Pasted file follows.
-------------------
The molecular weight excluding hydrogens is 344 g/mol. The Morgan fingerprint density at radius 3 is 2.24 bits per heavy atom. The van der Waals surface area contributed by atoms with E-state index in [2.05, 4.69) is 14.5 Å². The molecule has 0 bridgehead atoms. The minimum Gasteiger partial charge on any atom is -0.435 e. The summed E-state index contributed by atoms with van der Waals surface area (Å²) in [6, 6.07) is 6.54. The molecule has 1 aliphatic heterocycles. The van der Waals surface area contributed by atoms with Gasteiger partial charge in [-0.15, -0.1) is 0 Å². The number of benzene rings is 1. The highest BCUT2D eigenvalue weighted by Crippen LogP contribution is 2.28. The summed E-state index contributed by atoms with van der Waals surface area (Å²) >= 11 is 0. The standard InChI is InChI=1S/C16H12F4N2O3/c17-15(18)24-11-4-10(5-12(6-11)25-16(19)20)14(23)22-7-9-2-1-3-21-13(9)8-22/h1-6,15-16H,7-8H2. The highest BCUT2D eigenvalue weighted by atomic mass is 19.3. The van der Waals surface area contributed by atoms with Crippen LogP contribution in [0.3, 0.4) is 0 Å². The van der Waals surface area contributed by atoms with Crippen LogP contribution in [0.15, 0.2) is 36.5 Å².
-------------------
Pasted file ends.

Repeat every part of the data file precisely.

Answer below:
The molecular weight excluding hydrogens is 344 g/mol. The Morgan fingerprint density at radius 3 is 2.24 bits per heavy atom. The van der Waals surface area contributed by atoms with E-state index in [2.05, 4.69) is 14.5 Å². The molecule has 0 bridgehead atoms. The minimum Gasteiger partial charge on any atom is -0.435 e. The summed E-state index contributed by atoms with van der Waals surface area (Å²) in [6, 6.07) is 6.54. The molecule has 1 aliphatic heterocycles. The van der Waals surface area contributed by atoms with Gasteiger partial charge in [-0.15, -0.1) is 0 Å². The number of benzene rings is 1. The highest BCUT2D eigenvalue weighted by Crippen LogP contribution is 2.28. The summed E-state index contributed by atoms with van der Waals surface area (Å²) >= 11 is 0. The standard InChI is InChI=1S/C16H12F4N2O3/c17-15(18)24-11-4-10(5-12(6-11)25-16(19)20)14(23)22-7-9-2-1-3-21-13(9)8-22/h1-6,15-16H,7-8H2. The highest BCUT2D eigenvalue weighted by atomic mass is 19.3. The van der Waals surface area contributed by atoms with Crippen LogP contribution in [0.3, 0.4) is 0 Å². The van der Waals surface area contributed by atoms with Crippen LogP contribution in [0.15, 0.2) is 36.5 Å².